I just discovered a pretty interesting video site that describes itself as a Brilliant Ideas Network for Discourse and Debate: fora.tv. It’s videos include conference speeches and interviews, such as several from the Aspen Idea Festival. Unfortunately, most of the ones that I saw were abbreviated versions of the full speech/interview—tantalizing tidbits instead of complete content.
The video/audio content on the site is organized by category and varies from Entrepreneurship to Science to Visual Arts & Film to (of course) Innovation.
The videos aren’t as mind-changing as as the incredible TED talks, but are definitely worth spending time with.
As a sample, check out this discussion on innovation and R&D breakthroughs:
Most people interested in innovation will have some familiarity with Harvard B-School professor Clayton Christensen and his classic books The Innovator’s Dilemma and The Innovator’s Solution. Christensen recently lectured at MIT on the topic of his upcoming book, The Innovator’s Prescription: A Disruptive Solution to Health Care. Christensen is an excellent lecturer and I recommend that you watch this video, courteously pointed to by Irving Wladawsky-Berger who also provides an excellent summary of the class. Make sure that you allot time for watching—the video is 88 minutes long.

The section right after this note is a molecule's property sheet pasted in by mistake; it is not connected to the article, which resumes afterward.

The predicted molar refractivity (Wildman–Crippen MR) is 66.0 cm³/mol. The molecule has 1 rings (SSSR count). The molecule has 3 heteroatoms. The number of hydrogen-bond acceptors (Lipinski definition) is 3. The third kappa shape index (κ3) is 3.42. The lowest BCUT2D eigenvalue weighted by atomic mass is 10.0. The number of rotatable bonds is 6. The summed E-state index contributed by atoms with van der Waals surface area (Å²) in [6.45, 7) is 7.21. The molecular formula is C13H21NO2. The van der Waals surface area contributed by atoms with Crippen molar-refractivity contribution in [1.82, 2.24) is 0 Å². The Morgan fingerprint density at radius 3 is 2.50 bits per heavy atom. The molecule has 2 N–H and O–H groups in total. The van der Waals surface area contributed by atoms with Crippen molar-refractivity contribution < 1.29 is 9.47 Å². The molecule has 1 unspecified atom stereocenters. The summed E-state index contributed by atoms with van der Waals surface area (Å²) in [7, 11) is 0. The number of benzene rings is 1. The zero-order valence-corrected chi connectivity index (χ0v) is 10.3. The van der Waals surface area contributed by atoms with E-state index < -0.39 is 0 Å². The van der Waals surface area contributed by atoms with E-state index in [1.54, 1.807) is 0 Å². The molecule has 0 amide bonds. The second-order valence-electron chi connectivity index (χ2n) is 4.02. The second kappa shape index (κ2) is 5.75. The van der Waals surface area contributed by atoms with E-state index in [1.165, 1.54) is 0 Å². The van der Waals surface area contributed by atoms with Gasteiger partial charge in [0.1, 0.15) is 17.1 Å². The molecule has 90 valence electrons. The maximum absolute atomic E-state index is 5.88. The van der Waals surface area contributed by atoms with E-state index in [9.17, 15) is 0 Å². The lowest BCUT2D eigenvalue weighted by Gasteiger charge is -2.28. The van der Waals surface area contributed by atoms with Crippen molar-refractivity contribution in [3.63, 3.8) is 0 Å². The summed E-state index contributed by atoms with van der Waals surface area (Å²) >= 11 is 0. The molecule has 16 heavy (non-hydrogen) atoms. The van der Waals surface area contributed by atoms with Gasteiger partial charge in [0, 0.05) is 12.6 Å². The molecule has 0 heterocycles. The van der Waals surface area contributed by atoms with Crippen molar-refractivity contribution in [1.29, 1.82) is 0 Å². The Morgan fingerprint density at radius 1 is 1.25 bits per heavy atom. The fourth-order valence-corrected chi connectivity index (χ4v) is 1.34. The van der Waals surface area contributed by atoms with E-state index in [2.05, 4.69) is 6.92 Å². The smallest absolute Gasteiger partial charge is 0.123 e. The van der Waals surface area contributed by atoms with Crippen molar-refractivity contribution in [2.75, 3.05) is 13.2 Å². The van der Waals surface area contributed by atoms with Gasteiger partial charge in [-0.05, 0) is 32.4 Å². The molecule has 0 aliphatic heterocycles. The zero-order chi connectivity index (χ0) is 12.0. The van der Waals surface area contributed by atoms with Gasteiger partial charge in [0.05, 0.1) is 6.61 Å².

Christensen spends the first half of the lecture reviewing the basic concepts of his first book: the process of disruptive innovation.
Here’s a tip for those who don’t want to watch the video or read his books: if you find yourself in a business that is happily conceding low-margin commodity business to small start-ups and happily retreating to the more lucrative high-margin business, be careful or you may end up as one of Christensen’s case-studies on extinction by disruptive innovation (you will never forget this lesson if you watch Christensen’s video).
I love the way that Christensen phrases his preventive medicine for avoiding extinction by disruptive innovation: create a division that is given an unfettered charter to kill the parent—imagine that mission statement on a conference room wall!
Christensen’s prediction for the future of health care (which begins around the 38–minute mark of the video) is that it will experience disruption due to three emerging technologies:
- molecular diagnostics,
- imaging technology,
- high-bandwidth telecommunication.
Part of his message is something that I heard biotech guru Steve Burrill talk about a couple of years ago when predicting future trends in biotech: that better diagnostics will allow health care professionals to treat causes rather than symptoms. I’ve talked about how my field of hearing impairment will go through a similar transition, with better diagnostics allowing us to identify the physiology behind different hearing loss etiologies and provide individualized treatments. This falls under the general theme of individualization in health care, a future trend not only in my field by in health care in general.
For the rest of Christensen’s thinking on innovation opportunities in health care, check out the video—it’s worth the time.